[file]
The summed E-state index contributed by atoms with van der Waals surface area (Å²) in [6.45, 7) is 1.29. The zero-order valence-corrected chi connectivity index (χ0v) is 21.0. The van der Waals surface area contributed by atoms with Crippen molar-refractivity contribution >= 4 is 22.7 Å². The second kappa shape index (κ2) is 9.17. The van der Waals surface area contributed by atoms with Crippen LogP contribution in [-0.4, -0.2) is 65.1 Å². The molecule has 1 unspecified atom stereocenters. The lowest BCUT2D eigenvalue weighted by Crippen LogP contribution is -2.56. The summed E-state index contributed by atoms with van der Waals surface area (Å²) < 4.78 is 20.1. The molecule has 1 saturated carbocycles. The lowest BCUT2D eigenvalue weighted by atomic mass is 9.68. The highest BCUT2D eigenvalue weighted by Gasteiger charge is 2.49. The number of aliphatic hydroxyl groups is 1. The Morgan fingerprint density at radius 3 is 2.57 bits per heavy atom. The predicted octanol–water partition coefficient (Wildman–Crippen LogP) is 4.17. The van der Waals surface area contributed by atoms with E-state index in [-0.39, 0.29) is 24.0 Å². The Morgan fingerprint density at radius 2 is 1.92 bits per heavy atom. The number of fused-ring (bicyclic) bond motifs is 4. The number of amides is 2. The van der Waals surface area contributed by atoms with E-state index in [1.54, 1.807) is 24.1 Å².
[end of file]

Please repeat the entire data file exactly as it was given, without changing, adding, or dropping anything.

The summed E-state index contributed by atoms with van der Waals surface area (Å²) in [6.45, 7) is 1.29. The zero-order valence-corrected chi connectivity index (χ0v) is 21.0. The van der Waals surface area contributed by atoms with Crippen molar-refractivity contribution >= 4 is 22.7 Å². The second kappa shape index (κ2) is 9.17. The van der Waals surface area contributed by atoms with Crippen LogP contribution in [-0.4, -0.2) is 65.1 Å². The molecule has 1 unspecified atom stereocenters. The lowest BCUT2D eigenvalue weighted by Crippen LogP contribution is -2.56. The summed E-state index contributed by atoms with van der Waals surface area (Å²) < 4.78 is 20.1. The molecule has 1 saturated carbocycles. The lowest BCUT2D eigenvalue weighted by atomic mass is 9.68. The highest BCUT2D eigenvalue weighted by Gasteiger charge is 2.49. The number of aliphatic hydroxyl groups is 1. The Morgan fingerprint density at radius 3 is 2.57 bits per heavy atom. The predicted octanol–water partition coefficient (Wildman–Crippen LogP) is 4.17. The van der Waals surface area contributed by atoms with E-state index in [-0.39, 0.29) is 24.0 Å². The Morgan fingerprint density at radius 2 is 1.92 bits per heavy atom. The number of fused-ring (bicyclic) bond motifs is 4. The number of amides is 2. The van der Waals surface area contributed by atoms with E-state index in [1.54, 1.807) is 24.1 Å².